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The Science of Screaming: What Happens When We Turn Up the Volume

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The Science of Screaming: What Happens When We Turn Up the Volume

June 16, 2022 — If you had to choose one person to let out a scream, the last guy you’d pick would be Harold Gouzoules. The Emory University professor has short white hair, glasses, and the demeanor of someone who’d return your wallet if you dropped it.

Gouzoules, who holds a master’s in psychology and a PhD in zoology, has been studying screams for 40 years, perhaps longer than anyone on earth. He’s accumulated a library of “hundreds and hundreds” of screams. New students in the psychology department, where he teaches and researches, are warned not to call 911 if they’re strolling by his lab and hear some awful sounds.

And why not? In normal, everyday life, screaming means drama. You’re angry, you need help, you’re frightened, you’re ecstatic. If someone you live with screams in another room, you come running (to the rescue or to hear the good news or to see the spider). Screaming is an elemental-yet-complex form of communication that reflects and evokes a broad range of emotions.

While screaming in all its forms is instinctual, the role models we’ve had along the way have helped us perfect it. Hollywood has elevated screaming to an art form: from mother-daughter scream team Janet Leigh in Psycho and Jamie Lee Curtis in Halloween, to rage-roaring from the combined casts of Lord of the Rings and Game of Thrones, to happy/catharsis wails like Jennifer Lawrence’s and Bradley Cooper’s at the end of Silver Linings Playbook. In many ways, we’re screaming right along with them in the theater – quietly, inwardly – participating in something we “get” but don’t really understand.

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And what about when it’s entirely acceptable to let loose in mixed company? Screaming can make us laugh (take Sam Kinison’s stand-up act). It can lift an entire NFL sports team (the loudest crowd noise – 142.2 decibels – was recorded in Kansas City’s Arrowhead Stadium). It can even be musical – The Who’s Roger Daltrey gave us arguably the greatest rock ’n’ roll scream ever in “Won’t Get Fooled Again.”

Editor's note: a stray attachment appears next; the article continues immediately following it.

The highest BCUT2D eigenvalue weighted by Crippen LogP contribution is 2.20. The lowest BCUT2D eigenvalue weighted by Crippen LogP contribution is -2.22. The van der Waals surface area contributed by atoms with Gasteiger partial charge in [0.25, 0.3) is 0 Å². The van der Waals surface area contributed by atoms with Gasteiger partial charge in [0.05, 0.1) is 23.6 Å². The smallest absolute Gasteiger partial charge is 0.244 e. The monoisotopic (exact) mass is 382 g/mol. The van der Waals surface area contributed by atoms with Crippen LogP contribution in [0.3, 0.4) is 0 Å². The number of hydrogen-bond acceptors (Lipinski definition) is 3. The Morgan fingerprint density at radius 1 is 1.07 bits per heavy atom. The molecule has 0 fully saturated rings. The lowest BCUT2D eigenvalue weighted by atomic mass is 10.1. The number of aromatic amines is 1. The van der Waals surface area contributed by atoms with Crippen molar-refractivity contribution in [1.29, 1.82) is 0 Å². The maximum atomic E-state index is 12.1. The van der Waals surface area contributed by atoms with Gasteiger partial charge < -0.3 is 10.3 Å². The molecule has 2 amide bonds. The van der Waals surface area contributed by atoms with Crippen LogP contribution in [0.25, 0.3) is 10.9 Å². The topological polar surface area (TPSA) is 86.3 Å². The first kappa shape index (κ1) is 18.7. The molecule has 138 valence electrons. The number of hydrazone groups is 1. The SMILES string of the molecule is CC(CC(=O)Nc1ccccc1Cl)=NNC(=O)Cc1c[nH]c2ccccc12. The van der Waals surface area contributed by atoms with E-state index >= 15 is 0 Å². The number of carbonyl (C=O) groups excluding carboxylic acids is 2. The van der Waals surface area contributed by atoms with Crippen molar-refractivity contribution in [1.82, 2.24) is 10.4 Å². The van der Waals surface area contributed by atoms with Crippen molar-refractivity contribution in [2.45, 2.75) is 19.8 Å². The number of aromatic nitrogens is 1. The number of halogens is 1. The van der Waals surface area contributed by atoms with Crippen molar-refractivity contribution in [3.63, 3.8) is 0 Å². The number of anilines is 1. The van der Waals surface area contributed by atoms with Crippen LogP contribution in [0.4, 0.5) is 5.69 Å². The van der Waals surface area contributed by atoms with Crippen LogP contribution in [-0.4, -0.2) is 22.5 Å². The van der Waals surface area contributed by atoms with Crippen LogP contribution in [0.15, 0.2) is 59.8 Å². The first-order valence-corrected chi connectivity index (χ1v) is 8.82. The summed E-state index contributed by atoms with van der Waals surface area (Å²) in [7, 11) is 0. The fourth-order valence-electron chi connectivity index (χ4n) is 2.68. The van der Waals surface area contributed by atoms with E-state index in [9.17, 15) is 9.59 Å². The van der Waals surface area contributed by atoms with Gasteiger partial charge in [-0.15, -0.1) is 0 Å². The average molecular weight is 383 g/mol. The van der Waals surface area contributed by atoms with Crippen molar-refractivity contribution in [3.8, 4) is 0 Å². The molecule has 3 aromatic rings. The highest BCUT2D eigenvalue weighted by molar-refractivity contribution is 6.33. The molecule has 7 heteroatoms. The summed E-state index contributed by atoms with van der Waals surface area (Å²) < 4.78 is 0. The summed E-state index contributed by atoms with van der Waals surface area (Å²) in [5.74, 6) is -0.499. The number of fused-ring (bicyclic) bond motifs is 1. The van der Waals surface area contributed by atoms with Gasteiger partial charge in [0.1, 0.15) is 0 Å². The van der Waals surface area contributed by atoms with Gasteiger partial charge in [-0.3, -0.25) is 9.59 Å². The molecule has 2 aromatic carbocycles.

So many screams. What does it all mean?

Gouzoules was drawn into scream research while doing post-doctoral work at Rockefeller University with the prominent neuroscientist Peter Marler, who studied animal communication. Gouzoules worked with rhesus monkeys, focusing on the various vocalizations they make when fighting or issuing warnings. This led to the study of human screams, which are much more diversified and, despite being a universal behavior, are still a black hole of understanding.

Over the years, Gouzoules has studied six broad contexts in which humans scream.

Fear

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This is the most common type of scream and probably the first in our evolutionary repertoire. “Think of Kim Basinger in the original Batman with Michael Keaton,” says Gouzoules. “It’s the classic ‘scream queen’ movie effort.”

Screams require a lot of vocal force and cause the vocal folds to vibrate in a chaotic, inconsistent way. A fear scream is intense, loud, piercing, and the most chaotic. It’s designed to scare a predator, be it some Gotham villain or a saber-toothed tiger, and attract attention. When you’re out of options, a fear scream is evolution’s last desperate attempt at escape.